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Photograph: Shutterstock
Photograph: Shutterstock

The campaign group fighting to protect the spirit of Brick Lane

Nijjor Manush is giving the famous street’s Bangladeshi business owners a platform

Written by
F Bakar

It was still dark when the banners started going up on Brick Lane. By the time dawn broke, a message hung from the buildings: ‘Stop the Truman Brewery Shopping Mall’.

The east London street became a hub for the Bengali and Bangladeshi communities in the ’60s and ’70s, as families fled war and came to London to look for work. As they settled, Brick Lane became a little Bangladesh. Now the strip is lined with desi sweetshops, street signs in Bangla, lampposts painted green and red (the colours of the Bangladeshi flag) and curry houses. But rising rents and falling profits have started to displace the community.

In 2020, a special report by race think tank the Runnymede Trust found that there were just 23 curry houses on Brick Lane, compared to 60 in the mid-2000s. Now plans to develop the site of the Old Truman Brewery into office buildings with a shopping mall, restaurants and gyms have the community worried.

The Truman redevelopment isn’t offering things that Londoners don’t want. But it comes with a cost. ‘This mall would strip Brick Lane of its historical and cultural roots,’ says Dr Fatima Rajina, one of the activists who hung the banners. ‘Local businesses who have been here for decades won’t be able to compete.’

Rajina is a member of Nijjor Manush, a British Bangladeshi campaign group that takes inspiration from the Asian Youth Movements of the 1970s, when activists highlighted concerns of South Asians. Nijjor Manush is trying to do the same for Brick Lane’s Bangladeshi business owners.

If you chat to them, it’s clear that they need a platform. Ashikur Rahman from A&Y off-licence says: ‘The development will decimate small businesses. We can’t keep up.’ Jamal, owner of cornershop Taj Stores, has mixed feelings. ‘It’s good to create jobs and draw people in,’ he says. ‘But it will cause problems.’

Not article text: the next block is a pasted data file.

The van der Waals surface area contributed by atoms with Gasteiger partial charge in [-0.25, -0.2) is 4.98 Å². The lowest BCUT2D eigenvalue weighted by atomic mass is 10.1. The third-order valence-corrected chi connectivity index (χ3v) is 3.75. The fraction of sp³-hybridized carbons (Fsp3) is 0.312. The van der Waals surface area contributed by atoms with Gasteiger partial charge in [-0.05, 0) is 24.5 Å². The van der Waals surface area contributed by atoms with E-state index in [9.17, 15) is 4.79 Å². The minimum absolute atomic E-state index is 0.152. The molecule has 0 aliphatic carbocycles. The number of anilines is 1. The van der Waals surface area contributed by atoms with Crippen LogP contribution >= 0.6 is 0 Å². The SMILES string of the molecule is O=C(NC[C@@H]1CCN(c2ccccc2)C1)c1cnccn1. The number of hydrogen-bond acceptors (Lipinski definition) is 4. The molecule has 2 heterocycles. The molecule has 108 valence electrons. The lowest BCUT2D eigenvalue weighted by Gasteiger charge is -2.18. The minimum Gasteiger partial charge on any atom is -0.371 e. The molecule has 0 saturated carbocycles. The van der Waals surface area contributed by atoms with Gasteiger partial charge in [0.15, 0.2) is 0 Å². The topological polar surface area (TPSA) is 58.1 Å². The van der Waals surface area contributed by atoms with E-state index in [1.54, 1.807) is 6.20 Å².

Once bustling with tourists, Brick Lane has been empty during lockdown. Shams Uddin has worked at the Monsoon restaurant since 1978 and owned it since 1999. ‘It’s a different Brick Lane now,’ he says. ‘I’m worried about the future.’ Since Covid hit London, Tower Hamlets Council has paid £73.5 million in grants to more than 5,000 businesses under emergency measures. But after shelling out for high rents and bills, there wasn’t much left for businesses like Uddin’s. ‘I still have to pay suppliers, but I don’t have the customers,’ he says.

Nijjor Manush’s work is already having a positive impact, though. After 99 percent of respondents to a public proposal opposed the plans for the Truman Brewery, including residents, businesses and local amenity groups, the development committee of Tower Hamlets Council met in April to vote on Brick Lane’s future. They decided to defer the Truman Brewery proposal. The brewery will have to account for the impact of its plan on local businesses.

The battle between Nijjor Manush and developers is one that’s been fought across our city many times, but it’s worth paying attention to. If it can protect the character of the street, while still allowing our city to evolve, we might have a blueprint for preserving cultures and businesses across the capital. ‘Brick Lane is my life,’ says Uddin. ‘I’m alive because Brick Lane is alive.’

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